The Tip of the Iceberg: Positions vs Interests


Positions are the what, and interests are the why. Seems pretty basic; I guess I could stop right there, but let’s go on. As a mediator it is important to help each party explore not just what they want, but why they want it. This leads to a deeper discussion and better understanding of each party’s goals, which can open the door to better “deals” for each side.

Many times the mediation is really an interest-based negotiation. Focusing on interests can help the participants discover hidden problems and uncover which issues are of most concern to each of them.

Position-based disputes or arguments generally take on an, “I’m right, and you’re wrong” direction. This tact can go on forever. If the conflict has been simmering for a long time, participants may need to work through the part of who did what to whom in order to sort out the original point of dispute. This is where the skill of the mediator becomes critical in asking strategic questions, which turn the discussion into a more productive direction.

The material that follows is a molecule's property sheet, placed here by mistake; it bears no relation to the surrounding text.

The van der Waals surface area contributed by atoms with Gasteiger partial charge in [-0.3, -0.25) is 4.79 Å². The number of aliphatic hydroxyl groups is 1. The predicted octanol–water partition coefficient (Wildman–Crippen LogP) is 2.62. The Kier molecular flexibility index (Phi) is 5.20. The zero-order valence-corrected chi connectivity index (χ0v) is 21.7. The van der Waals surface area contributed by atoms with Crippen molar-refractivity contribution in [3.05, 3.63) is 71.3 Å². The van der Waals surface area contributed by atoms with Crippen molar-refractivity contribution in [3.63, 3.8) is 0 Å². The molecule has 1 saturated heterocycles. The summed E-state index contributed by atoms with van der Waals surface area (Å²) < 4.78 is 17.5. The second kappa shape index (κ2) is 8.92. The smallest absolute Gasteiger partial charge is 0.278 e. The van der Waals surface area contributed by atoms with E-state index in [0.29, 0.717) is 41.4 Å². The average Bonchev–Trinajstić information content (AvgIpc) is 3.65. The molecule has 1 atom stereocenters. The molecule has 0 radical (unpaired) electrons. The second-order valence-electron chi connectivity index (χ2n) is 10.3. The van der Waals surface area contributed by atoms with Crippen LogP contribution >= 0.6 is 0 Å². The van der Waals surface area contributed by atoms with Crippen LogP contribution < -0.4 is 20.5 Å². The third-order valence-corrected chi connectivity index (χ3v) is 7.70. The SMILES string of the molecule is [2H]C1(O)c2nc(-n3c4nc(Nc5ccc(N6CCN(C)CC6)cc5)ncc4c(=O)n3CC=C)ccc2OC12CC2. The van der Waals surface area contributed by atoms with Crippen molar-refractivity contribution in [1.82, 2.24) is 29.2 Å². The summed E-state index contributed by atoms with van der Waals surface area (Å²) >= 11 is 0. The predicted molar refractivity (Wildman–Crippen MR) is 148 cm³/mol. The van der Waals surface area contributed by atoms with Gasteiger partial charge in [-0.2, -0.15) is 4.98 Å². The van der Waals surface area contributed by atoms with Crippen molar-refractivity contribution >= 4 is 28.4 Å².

What is it you really want? Why do you want that? This points the conversation toward interests, which is really the crux of the conflict. During mediation the structure itself permits participants to actively listen, something they may not have done previously.

During conflict are you able to articulate your own position vs interests?

Theresa Doty is part of the GovLoop Featured Blogger program, where we feature blog posts by government voices from all across the country (and world!). To see more Featured Blogger posts, click here.

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